The Association of German Pfandbrief Banks (vdp) has established minimum standards for Social Pfandbriefe, which build on existing green and social standards, and proponents hope they will encourage standardisation and provide impetus to the sector.
The vdp announced the minimum standards on Tuesday. They follow the establishment of minimum standards for the Green Pfandbrief in August 2019.
“We are seeing a clear increase in demand for sustainable investments in the European financial markets,” said Sascha Kullig, head of capital markets and investor relations at the vdp and member of its management board (pictured above). “We are convinced that both Social and Green Pfandbriefe are going to play a more and more important role in the refinancing mix of Pfandbrief banks.
“Our minimum standards will give new impetus to the market for Social Pfandbriefe and provide potential new issuers and investors with guidance.”
Although social bond issuance boomed last year in conjunction with the response to the pandemic, so far only Deutsche Kreditbank (DKB) has issued a social Pfandbrief (although MünchenerHyp issued what could now be considered a proto-social Pfandbrief in September 2014).
“One of the effects of the pandemic has been that people appreciate how important are topics such as health and care and education, for example,” Uwe Jurkschat, head of funding and investor relations at DKB, told Sustainabonds. “Since momentum is growing, it’s very important that the social bond and social covered bond space becomes more standardised.
“After the financial crisis a lot of issuers reduced or cancelled the public sector business,” he added, “but there is now a chance for a revival of public Pfandbriefe and public covered bonds overall. This initiative – the first from a national covered bond association – therefore sends out an important message for the asset class.”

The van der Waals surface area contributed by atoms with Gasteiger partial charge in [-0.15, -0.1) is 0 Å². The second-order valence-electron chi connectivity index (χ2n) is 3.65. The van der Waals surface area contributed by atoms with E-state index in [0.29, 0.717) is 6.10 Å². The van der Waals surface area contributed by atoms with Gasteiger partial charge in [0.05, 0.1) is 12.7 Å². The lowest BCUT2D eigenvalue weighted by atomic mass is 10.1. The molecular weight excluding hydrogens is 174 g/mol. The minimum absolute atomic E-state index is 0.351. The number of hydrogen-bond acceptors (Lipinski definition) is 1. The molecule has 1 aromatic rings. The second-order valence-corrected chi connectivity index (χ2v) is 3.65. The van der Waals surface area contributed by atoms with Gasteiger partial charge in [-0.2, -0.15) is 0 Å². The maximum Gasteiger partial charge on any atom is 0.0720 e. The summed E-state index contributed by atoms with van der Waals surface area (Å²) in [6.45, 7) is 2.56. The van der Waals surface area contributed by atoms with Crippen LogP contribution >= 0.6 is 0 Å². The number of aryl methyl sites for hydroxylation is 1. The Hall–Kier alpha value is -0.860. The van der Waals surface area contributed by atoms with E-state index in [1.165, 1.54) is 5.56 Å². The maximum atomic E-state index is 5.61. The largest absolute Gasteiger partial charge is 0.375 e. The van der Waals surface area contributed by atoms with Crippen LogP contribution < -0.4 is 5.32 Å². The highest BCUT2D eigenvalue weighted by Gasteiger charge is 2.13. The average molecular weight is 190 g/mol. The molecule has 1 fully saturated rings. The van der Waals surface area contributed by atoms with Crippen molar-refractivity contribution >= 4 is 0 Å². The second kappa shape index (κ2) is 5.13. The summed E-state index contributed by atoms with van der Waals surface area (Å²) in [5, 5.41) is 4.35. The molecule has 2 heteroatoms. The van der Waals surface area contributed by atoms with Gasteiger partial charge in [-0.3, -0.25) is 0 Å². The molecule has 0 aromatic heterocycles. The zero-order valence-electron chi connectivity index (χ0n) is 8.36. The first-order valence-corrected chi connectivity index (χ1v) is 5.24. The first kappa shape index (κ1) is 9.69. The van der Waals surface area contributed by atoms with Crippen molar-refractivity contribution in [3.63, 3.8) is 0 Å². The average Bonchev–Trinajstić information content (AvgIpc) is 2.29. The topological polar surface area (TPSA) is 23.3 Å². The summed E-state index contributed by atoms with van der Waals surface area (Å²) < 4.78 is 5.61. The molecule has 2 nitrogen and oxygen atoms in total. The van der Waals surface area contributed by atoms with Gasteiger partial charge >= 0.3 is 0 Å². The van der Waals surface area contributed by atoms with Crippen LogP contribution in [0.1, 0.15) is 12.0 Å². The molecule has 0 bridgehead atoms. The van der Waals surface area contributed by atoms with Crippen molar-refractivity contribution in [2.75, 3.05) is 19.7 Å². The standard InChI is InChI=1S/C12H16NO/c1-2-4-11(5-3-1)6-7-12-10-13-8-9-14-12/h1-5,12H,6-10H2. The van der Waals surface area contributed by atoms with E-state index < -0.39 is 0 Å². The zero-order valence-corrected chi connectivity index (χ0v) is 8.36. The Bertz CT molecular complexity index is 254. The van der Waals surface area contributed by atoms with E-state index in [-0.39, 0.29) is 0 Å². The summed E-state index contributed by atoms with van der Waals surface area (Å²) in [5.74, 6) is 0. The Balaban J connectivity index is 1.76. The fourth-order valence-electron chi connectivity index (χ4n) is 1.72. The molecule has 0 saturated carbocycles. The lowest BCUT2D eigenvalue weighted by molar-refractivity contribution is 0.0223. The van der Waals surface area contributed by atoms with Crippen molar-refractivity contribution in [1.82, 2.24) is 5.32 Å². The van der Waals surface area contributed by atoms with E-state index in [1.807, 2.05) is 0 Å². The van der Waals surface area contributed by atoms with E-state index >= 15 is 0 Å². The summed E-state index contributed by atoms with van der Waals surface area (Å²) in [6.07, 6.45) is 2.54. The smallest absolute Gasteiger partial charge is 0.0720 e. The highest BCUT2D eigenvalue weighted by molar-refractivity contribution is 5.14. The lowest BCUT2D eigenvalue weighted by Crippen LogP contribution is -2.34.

The minimum standards require, among other things, issuance to be based on the Pfandbrief Act and compliant with the Social Bond Principles (SBP). Examples given of eligible use of proceeds categories are:
i. Financially viable basic infrastructure (e.g, clean drinking water, sewerage, sanitation, transportation, energy)
ii. Access to basic social services (e.g, health care, education, vocational training)
iii. Affordable housing
iv. Job creation, including through SME financing and microcredits
v. Food security
vi. Socio-economic development and empowerment.
The minimum standards go beyond the Social Bond Principles in including a “do no significant harm” (DNSH) requirement: “The eligible assets and their positive social impacts should not counteract or have a significant negative impact on other sustainable objectives or aspects, e.g. of an ecological nature.”
This requirement reflects the EU Taxonomy’s DNSH approach, according to Sascha Asfandiar, senior manager in the vdp’s capital markets team.
“On the one hand, we have industry standards like the SBP,” he said, “and on the other, we have regulation but which relates to green topics -since the social topic is still developing. We also know that the Platform on Sustainable Finance is working on a recommendation on a social taxonomy to put to the European Commission this year, and we find it highly likely that the DNSH approach will also be relevant there.”
He noted that the Social Pfandbrief minimum standards also includes a requirement that is only relevant to covered bonds: like the Green Pfandbrief minimum standards, they require that eligible assets are flagged in the cover pool.
Issuers wishing to use the terms Green Pfandbrief and Grüner Pfandbrief have to commit to the vdp to meet the respective minimum standards to receive a licence to use the trademarked names, but although the association has trademarked Social Pfandbrief, it was unable to trademark Sozialer Pfandbrief, since it could be commonly used in other contexts in German.
However, Asfandiar said the vdp is confident that the minimum standards will prevail.
“We believe that Pfandbrief banks would not call something a social Pfandbrief if they do not fulfil these minimum standards, because it’s not only a legal matter, but also a matter of reputation.”
Composite image: Social Pfandbrief logo and Sascha Kullig; Original images source: vdp